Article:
For birds that call the Northern Hemisphere home, migration season occurs twice every year: in the spring, from April to May, and in the fall, from mid-August to as late as December for certain species. It’s not just the temperature that drives birds to migrate, but also the search for food options and more abundant nesting.
Migration can be competitive among bird populations in order to get the best resources. The spring migration season tends to be a bit more urgent, with birds often competing for the best breeding areas. In the fall, migration is less urgent and takes place over a longer period of time than the spring migration season.
Birds migrate along four flyways: the Atlantic, Mississippi, Central and Pacific flyways. Maryland lies within the Atlantic flyway, and is an important area for bird conservation. Maryland is the home to many Important Bird and Biodiversity Areas (IBA), which are identified as important conservation areas for bird populations, particularly during migration seasons. Species that can be found in IBAs in Maryland include ospreys, red knots, bald eagles, ruddy turnstones and Baltimore orioles.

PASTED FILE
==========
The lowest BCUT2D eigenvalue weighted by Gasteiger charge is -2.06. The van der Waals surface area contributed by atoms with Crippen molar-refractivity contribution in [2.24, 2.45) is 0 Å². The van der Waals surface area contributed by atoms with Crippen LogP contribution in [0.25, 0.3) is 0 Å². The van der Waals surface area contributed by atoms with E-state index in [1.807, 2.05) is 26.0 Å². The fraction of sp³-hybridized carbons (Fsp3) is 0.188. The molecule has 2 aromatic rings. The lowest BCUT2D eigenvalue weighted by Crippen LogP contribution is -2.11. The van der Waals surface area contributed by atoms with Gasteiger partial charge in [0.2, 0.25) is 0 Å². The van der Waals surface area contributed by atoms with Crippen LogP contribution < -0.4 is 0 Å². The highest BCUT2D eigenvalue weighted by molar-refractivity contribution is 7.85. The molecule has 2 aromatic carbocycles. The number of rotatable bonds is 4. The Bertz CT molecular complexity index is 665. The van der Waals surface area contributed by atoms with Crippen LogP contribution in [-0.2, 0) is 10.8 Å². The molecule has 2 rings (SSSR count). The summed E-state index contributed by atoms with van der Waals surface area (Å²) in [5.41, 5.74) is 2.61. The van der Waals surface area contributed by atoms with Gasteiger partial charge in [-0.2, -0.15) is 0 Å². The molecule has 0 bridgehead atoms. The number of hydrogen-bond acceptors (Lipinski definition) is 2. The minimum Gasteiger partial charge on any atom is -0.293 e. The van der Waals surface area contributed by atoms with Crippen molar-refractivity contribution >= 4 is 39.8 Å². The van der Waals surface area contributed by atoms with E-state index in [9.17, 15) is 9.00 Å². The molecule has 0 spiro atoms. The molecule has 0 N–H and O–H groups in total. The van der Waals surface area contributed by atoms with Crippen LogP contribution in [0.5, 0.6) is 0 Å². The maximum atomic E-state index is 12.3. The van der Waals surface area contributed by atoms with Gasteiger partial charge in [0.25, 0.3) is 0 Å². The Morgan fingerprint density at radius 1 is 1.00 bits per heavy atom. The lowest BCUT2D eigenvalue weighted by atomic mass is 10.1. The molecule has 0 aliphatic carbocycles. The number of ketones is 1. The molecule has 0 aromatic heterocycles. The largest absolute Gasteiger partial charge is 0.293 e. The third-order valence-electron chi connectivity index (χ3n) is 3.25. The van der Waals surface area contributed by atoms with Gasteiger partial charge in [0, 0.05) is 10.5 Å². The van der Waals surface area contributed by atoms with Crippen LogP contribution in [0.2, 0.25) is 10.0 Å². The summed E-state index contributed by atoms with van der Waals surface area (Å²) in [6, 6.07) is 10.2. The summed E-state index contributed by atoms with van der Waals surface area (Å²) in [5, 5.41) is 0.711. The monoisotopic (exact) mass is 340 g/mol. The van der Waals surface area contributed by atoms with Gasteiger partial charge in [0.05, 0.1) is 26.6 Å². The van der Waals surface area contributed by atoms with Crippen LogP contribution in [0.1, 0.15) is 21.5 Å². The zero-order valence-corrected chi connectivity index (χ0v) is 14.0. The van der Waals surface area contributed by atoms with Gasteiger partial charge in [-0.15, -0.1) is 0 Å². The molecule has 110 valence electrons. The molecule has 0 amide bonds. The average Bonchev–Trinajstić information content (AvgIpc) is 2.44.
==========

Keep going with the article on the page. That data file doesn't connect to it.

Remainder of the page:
One concern that rises with migration season is bird strikes, which are the cause of death for 1 billion birds in North America every year, including about 450 annually in Baltimore. Lights Out Baltimore recommends that all businesses turn off all non-essential lights at night and urges homeowners with trees near their homes move bird feeders 5 feet or closer to their homes.
To combat migratory bird strikes here at the National Aquarium, our dedicated team applied a bird-friendly film to one of our large glass walls and other select areas of our Australia building. Our team anticipates that this film will decrease bird strikes on our building and make our waterfront campus more bird friendly!
Learn more about bird strikes and what you can do to help!